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Be the Refuge: Raising the Voices of Asian American Buddhists

Wednesday, April 21, 2021 7:00pm

Live Webinar


Join Chenxing Han and Dr. Jessica Main in conversation on Chenxing Han's book, Be the Refuge: Raising the Voices of Asian American Buddhists.

Despite the fact that two thirds of U.S. Buddhists identify as Asian American, mainstream perceptions about what it means to be Buddhist in America often whitewash and invisibilize the diverse, inclusive, and intersectional communities that lie at the heart of American Buddhism. Chenxing Han's book, Be the Refuge (North Atlantic Books) is both critique and celebration, calling out the erasure of Asian American Buddhists while uplifting the complexity and nuance of their authentic stories and vital, thriving communities. Drawn from in-depth interviews with a pan-ethnic, pan-Buddhist group, Be the Refuge is the first book to center young Asian American Buddhists’ own voices.

"Han offers an illuminating analysis of the intersection of race and privilege within American Buddhist communities.” 
~ Publishers Weekly

Chenxing Han is a Bay Area–based writer whose publications have appeared in Buddhadharma, Journal of Global Buddhism, Lion’s Roar, Pacific World, Tricycle, and elsewhere. She holds a BA from Stanford University and an MA in Buddhist studies from the Graduate Theological Union. After studying chaplaincy at the Institute of Buddhist Studies in Berkeley, California she worked in spiritual care at a nearby community hospital in Oakland. She is the author of Be the Refuge: Raising the Voices of Asian American Buddhists, published by North Atlantic Books.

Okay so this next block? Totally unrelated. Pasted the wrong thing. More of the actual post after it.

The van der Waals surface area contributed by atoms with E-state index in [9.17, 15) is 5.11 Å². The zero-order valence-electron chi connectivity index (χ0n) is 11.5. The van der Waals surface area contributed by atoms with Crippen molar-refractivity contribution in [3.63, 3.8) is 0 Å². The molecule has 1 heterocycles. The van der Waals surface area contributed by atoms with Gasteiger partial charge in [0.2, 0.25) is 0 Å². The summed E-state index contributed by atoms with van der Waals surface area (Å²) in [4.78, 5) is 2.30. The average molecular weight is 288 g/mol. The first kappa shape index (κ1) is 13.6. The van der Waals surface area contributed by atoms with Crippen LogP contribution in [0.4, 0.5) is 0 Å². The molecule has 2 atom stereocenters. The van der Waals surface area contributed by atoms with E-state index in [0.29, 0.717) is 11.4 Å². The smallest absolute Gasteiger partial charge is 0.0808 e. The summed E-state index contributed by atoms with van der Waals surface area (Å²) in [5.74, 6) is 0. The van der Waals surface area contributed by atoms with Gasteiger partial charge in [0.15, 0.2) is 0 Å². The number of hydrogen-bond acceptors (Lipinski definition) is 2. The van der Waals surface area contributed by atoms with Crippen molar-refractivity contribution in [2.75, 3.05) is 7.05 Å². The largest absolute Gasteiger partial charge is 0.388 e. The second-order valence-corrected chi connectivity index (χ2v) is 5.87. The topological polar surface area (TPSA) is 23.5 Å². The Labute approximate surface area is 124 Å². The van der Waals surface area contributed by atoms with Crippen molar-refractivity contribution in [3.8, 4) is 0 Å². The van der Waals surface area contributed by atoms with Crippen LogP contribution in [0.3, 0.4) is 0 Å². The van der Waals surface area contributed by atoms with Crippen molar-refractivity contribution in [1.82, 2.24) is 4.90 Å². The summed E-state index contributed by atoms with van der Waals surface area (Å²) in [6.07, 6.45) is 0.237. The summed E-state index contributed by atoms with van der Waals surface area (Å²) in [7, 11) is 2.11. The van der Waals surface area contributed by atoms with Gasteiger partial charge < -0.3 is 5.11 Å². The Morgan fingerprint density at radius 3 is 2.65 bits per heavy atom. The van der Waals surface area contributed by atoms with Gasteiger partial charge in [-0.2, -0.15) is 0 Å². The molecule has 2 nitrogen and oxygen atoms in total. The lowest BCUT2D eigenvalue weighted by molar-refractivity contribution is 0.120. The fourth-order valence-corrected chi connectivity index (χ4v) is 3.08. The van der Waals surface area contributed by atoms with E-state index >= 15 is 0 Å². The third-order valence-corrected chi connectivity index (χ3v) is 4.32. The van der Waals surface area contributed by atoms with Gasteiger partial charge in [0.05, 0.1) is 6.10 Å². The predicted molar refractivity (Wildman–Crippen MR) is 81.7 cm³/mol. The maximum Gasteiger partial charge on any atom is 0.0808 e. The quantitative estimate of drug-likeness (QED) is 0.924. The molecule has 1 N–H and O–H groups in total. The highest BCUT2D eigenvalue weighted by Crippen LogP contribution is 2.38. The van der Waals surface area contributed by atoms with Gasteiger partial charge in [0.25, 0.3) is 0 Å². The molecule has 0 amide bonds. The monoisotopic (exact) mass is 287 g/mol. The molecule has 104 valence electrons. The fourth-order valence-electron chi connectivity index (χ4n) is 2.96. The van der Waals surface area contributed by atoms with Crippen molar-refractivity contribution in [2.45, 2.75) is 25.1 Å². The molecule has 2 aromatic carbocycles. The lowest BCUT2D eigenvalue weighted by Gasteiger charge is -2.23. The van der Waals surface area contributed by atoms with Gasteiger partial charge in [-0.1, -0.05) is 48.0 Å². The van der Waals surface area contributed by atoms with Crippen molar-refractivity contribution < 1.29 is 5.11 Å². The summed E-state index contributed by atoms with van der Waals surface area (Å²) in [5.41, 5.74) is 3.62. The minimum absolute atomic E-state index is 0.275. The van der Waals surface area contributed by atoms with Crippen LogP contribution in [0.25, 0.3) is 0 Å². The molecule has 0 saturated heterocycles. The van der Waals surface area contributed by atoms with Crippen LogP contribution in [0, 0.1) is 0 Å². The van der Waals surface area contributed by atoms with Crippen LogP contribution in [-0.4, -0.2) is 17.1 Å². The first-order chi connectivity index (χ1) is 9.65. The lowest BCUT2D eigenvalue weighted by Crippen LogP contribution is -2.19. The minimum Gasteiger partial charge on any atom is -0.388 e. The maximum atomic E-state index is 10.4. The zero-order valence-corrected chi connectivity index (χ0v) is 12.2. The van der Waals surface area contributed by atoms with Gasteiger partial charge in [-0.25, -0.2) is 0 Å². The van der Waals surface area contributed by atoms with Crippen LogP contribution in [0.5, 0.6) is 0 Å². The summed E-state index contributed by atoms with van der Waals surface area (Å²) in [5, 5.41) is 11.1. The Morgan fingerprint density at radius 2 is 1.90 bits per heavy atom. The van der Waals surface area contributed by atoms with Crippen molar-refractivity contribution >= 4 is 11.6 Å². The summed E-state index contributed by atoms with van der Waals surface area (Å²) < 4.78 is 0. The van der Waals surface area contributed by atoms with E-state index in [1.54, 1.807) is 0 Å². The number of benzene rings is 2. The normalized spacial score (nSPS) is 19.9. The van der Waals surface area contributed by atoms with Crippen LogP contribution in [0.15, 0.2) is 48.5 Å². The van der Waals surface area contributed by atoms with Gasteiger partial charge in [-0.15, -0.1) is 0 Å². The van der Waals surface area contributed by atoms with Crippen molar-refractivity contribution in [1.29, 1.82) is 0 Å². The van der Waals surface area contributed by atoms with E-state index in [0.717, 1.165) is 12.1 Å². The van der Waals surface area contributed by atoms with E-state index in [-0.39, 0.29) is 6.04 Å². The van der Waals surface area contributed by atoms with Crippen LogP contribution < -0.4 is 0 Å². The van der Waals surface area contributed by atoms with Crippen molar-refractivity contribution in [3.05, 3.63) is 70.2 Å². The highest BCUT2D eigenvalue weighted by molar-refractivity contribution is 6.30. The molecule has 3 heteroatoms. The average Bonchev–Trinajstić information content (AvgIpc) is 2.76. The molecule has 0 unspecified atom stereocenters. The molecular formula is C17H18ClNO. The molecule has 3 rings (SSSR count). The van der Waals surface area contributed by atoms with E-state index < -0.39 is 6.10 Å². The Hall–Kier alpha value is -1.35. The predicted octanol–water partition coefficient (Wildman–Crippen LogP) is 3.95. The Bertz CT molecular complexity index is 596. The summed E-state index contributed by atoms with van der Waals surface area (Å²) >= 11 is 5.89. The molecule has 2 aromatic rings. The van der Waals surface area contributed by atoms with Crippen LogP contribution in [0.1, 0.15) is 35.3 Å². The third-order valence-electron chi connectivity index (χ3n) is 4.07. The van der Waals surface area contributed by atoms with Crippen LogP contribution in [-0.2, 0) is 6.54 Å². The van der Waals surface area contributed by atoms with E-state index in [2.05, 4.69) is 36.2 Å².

Dr. Jessica Main is an associate professor at the Department of Asian Studies, UBC. She began work at UBC in 2009 as the Tung Lin Kok Yuen Canada Foundation Chair and Director of UBC’s Buddhism and Contemporary Society Program. In 2014, the program was renamed The Robert H.N. Ho Family Foundation Program in Buddhism and Contemporary Society and forms part of a network of academic institutions and scholars around the world. Her research interests include modern Buddhist ethics, social action, and institutional life in East and Southeast Asia.